What to Do With an Old Glass Telephone Insulator?

By John McKenna
What, an Old Glass Telephone Insulator
isolatoren image by Michael Stüning from Fotolia.com

It's no wonder glass telephone insulators are collectors items. With their variety of forms and hues, smooth curves and swirly screw grooves, these old utilitarian objects are quite sculptural and pleasant to behold. Seeing one, you just have to touch it. Finding one, you just have to keep it.


Because these items were designed for public use and not for individual ownership, telephone insulators were never as likely to turn up in someone's basement or attic as old shoes or tennis rackets. In addition, manufacture of the items was completely discontinued by the 1970s, all of which lends to their relative scarcity. Also, these objects have special historic and nostalgic value -- any one of them has "witnessed" numerous phone conversations in the wires and has loomed over passers by on the streets, in an earlier era. Antique glass insulators can range in value from $2 to $400 and upward, as of 2010, depending on their condition, rarity and manufacturer. They are popular enough as collectors items that the National Insulator Association has had more than 5,900 total members, and has averaged 900 active members per year since its inception in 1973.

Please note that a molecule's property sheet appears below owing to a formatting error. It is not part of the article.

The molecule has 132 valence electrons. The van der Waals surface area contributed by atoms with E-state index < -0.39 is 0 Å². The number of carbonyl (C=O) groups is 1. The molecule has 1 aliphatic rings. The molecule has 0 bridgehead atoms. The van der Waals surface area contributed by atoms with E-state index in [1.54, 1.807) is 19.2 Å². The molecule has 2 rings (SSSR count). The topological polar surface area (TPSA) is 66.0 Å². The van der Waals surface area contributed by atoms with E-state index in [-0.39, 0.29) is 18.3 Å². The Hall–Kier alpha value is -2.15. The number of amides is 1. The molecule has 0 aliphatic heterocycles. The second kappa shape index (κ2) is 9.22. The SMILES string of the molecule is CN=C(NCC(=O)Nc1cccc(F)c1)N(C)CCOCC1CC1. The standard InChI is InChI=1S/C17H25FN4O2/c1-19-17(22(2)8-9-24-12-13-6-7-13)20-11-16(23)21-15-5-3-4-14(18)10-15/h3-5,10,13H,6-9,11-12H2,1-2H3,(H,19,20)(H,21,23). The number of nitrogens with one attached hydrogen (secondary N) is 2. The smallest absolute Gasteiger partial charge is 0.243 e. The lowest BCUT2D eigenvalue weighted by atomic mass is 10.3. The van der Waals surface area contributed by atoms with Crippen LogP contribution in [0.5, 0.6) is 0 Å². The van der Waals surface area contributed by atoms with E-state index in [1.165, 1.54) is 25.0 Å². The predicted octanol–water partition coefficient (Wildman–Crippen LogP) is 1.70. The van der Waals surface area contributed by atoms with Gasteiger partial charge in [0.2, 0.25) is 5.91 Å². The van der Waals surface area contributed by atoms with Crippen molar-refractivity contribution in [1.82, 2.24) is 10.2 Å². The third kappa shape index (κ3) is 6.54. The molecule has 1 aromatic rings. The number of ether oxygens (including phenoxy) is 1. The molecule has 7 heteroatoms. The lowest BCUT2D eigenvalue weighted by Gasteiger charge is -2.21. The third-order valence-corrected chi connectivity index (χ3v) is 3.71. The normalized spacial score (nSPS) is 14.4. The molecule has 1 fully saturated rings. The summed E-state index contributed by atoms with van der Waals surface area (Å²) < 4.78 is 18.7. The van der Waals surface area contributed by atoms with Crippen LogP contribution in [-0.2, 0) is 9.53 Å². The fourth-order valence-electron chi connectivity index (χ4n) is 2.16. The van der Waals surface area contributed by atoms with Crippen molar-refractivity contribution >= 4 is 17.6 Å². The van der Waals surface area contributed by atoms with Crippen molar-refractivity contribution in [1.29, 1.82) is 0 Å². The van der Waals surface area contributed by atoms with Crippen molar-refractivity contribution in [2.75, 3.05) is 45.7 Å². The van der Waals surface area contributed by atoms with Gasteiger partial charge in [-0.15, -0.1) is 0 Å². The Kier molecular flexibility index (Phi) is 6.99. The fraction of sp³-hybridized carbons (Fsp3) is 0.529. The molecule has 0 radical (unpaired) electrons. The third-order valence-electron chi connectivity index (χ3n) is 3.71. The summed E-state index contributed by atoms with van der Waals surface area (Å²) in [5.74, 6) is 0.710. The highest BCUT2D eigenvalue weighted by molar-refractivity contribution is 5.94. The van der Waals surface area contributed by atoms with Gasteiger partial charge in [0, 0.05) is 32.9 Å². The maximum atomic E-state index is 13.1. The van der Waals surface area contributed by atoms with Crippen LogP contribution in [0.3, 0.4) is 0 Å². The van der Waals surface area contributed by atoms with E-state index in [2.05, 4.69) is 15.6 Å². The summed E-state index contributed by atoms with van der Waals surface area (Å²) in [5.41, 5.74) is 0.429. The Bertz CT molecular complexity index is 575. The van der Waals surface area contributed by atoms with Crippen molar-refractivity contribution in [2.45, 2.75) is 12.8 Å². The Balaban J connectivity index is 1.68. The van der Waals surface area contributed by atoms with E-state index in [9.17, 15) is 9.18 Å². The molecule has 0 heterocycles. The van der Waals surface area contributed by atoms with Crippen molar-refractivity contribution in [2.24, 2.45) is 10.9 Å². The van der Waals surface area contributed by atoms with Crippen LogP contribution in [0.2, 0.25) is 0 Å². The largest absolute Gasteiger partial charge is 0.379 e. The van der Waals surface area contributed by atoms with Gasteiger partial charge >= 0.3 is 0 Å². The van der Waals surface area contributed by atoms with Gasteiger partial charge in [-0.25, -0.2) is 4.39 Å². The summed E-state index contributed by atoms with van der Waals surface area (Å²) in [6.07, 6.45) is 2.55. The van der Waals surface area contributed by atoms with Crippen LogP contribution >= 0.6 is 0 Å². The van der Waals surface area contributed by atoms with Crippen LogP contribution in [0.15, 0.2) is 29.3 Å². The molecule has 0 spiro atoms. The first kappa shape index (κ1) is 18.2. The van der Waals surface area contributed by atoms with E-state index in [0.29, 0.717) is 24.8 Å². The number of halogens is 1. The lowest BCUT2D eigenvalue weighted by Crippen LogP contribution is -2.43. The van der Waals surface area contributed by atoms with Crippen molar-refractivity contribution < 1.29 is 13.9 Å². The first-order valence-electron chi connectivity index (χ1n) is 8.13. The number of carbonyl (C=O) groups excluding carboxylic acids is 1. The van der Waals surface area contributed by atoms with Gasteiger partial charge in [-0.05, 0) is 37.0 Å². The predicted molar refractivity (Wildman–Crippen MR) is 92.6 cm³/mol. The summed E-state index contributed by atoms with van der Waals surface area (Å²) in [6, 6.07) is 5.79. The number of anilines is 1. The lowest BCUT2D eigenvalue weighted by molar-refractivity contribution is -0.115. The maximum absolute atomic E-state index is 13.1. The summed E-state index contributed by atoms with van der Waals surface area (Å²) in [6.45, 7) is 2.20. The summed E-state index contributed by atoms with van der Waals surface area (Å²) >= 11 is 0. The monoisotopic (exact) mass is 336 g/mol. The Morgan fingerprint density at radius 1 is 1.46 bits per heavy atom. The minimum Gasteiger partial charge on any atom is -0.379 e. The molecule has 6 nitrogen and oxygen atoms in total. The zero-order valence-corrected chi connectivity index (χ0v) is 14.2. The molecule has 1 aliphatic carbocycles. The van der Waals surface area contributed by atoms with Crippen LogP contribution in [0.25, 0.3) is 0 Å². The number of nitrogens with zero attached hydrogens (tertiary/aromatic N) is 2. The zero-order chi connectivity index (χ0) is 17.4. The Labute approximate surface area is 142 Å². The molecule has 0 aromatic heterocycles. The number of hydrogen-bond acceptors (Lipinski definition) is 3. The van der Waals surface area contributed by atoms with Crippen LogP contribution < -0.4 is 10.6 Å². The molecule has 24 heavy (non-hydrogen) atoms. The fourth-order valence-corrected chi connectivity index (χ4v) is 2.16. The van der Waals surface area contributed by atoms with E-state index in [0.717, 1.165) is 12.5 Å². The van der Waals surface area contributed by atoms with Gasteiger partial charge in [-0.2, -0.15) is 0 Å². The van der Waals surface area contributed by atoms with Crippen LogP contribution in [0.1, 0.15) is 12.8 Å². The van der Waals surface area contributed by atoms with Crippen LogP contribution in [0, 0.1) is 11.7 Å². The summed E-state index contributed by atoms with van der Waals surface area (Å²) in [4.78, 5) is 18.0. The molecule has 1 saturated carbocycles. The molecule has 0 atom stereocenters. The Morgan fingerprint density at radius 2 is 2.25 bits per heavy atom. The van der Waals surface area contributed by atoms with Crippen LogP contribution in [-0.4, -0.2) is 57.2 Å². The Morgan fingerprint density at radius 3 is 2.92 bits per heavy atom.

Simply lining a windowsill with an array of glass insulators will alter the quality of the room's decorative disposition. Choosing all green insulators for a green-oriented room, for instance, will accentuate the colorfulness of the room with a special sparkle as the insulators catch the daylight and infuse it into the space. Even sitting on a shelf, though, away from direct sunlight, an insulator is an eye-catching item worthy of exhibition.


Glass insulators are often used as candle holders. Because of their curved shapes, the insulators will need to be set in a stand--usually the type made from cast iron which allows the candle holder to hang from a top ring by its protuberant lip. An old bedspring can serve as the stand as well. The way, votive and other small candles fit into the insulators, and the way the heavy, sometimes tinted glass beautifully catches the candlelight, it's almost as if the insulators were designed specifically for this purpose. Insulators have also been wired as nightlights, decoratively painted as figurines and hung from trees as bird feeders. Indeed, possibilities for their uses are as broad as the imagination.

About the Author

John McKenna holds a teaching degree from Rhode Island College and graduated from the acting, directing and playwriting program at The Trinity Rep Conservatory. He's been a writer for 16 years and has published two novels. His stories have appeared in "Portfolio" and "Art:Mag." He taught English in China for two years. He continues to work as an actor and a teacher of acting.